With a loonie worth more than a U.S. dollar, bargains abound for Canuck shoppers who hit the stores south of the border this coming Easter long weekend.
Apple’s just-released iPad 2 can be had for US$499 in the U.S., while it lists for C$519 in Canada. Meanwhile, a silk border print dress at Banana Republic sells for US$110 in the U.S. and C$134 in Canada.
The reasons for the difference defy easy explanation.
The size of the market, taxes, contractual obligations, the cost of doing business in a country as big as Canada and the sluggishness of the U.S. economic recovery, all get mentioned by experts when asked to explain the difference.
But some suggest an unwillingness of Canadians to spend the same time as Americans to hunt for a bargain may also contribute to the gap.
David Soberman, a marketing professor at the University of Toronto’s Rotman School of Management, said Canadians may get angry about paying more than U.S. shoppers, but anger only gets you so far if you don’t change your shopping habits.
“Shopping seems to be a very big part of what goes on in the U.S. People go down to Florida, to Georgia to the southern U.S. and one of the activities that you do there are tours going to outlet malls,” Soberman said.
“I’m not going to make a value judgment on whether or not that is good or bad or if that is a way to fulfil your life and a good way to spend your time, but if you’re wondering why prices are lower it might be part of the explanation.”
“For consumers in Canada who want to get better prices, what you need to do is check all of the retail stores where you can buy the product and patronize the store that has the lowest price,” he said.
The loonie,which closed down 0.03 of a cent to 104.16 cents U.S. on Friday, sits about 30 per cent higher than it was two years ago. It has been fortified by a surge in the price of commodities such as oil and base metals.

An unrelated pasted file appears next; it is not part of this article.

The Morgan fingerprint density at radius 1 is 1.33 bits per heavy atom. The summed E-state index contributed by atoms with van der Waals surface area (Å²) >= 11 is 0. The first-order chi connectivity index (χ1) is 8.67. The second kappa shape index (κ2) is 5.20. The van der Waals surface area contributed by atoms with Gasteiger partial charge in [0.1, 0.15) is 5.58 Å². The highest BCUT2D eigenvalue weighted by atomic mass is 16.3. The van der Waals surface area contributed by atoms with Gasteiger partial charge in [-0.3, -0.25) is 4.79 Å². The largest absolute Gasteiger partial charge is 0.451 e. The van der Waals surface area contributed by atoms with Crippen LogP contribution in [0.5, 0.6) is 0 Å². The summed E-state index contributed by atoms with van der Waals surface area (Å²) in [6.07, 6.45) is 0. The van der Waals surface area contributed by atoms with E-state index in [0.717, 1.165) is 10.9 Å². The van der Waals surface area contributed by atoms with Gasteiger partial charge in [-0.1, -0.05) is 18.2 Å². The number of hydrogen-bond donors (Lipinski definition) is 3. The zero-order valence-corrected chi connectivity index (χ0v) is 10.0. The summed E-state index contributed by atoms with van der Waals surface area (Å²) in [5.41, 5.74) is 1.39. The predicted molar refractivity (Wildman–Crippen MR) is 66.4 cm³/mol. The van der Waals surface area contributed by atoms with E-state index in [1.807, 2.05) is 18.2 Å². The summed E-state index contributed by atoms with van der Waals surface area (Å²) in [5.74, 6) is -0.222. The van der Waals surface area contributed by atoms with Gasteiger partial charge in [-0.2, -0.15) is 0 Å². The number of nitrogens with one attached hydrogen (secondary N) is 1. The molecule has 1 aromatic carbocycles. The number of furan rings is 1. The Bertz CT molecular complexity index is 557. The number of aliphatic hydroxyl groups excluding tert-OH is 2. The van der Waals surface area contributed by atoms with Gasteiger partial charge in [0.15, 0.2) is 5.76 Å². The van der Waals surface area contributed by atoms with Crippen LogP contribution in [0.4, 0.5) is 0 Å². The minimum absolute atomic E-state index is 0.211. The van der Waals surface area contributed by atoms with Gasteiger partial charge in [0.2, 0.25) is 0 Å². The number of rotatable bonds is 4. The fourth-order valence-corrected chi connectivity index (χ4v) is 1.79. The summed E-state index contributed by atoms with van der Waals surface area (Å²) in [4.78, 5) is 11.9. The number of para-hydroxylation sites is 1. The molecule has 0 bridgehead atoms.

A report last week by the Bank of Montreal suggested that the jump in the loonie has created a price gap of about 20 per cent for many consumer goods — with Canadians paying the higher charge.
BMO’s survey compared 11 items, including golf balls, Blu-ray movies, running shoes and cars.
There is no denying Canada is smaller and that means less competition, which in turn means higher prices.
But Michael Mulvey, marketing professor at the University of Ottawa’s Telfer School of Management, also noted some of the biggest difference in prices between the U.S. and Canada are in the areas where there isn’t free trade, such as telecomunications.
Mulvey also said the larger middle class in Canada likely plays a role.
“When you have a larger number of people that are struggling it does put pressures to bring prices down,” he said.
“Wal-Mart is the place that people go to . . . partly because they don’t feel ripped off when they go there.”
Queen’s University business professor Ken Wong said some retailers may also be restricted by contracts under which manufacturers dictate what retailers can charge in Canada.
“There are certain categories where in fact you can probably buy the product for less as a consumer than the seller can buy it for at wholesale in Canada,” Wong said of what is called country pricing.
Wong played down the unwillingness of Canadians to hunt for a bargain as a factor.
“We do have people who want to treasure hunt. You look at the success of Winners as a case in point,” Wong said of the discount clothing retailer.
“We do see people who are questioning the necessity for higher quality goods in all instances, hence the success of dollar stores.”
But not everything is cheaper in the U.S.
A Playstation 3 at BestBuy lists for $299.99 on both its Canadian and U.S. websites, while Electronic Art’s NHL 11 game for the game console can be had for US$59.99 in the U.S., it is on sale in Canada for C$49.99.
And the real estate landscape in Canada is set to become more competitive.
RioCan Real Estate Investment Trust has signed a deal with Tanger Outlet Centers that will see up to 15 U.S.-style outlet malls in Canada by the end of 2012.
And Target, a must-hit destination for many Canadian shoppers headed to the U.S., has acquired 220 Zellers stores in Canada and plans to convert 100 to 150 of them to its own banner by the end of 2013.
Soberman said the new entrants will have a push-pull effect on the market.
“You have the entry of U.S. retailers into Canada which should put more competition on the existing retailers and create more competitive pricing,” he said.
But the big new players aren’t all good news, Soberman said.
“So when you have a higher degree of concentration in the retail sector you have the other thing going on, which is companies tend to not compete as fiercely.”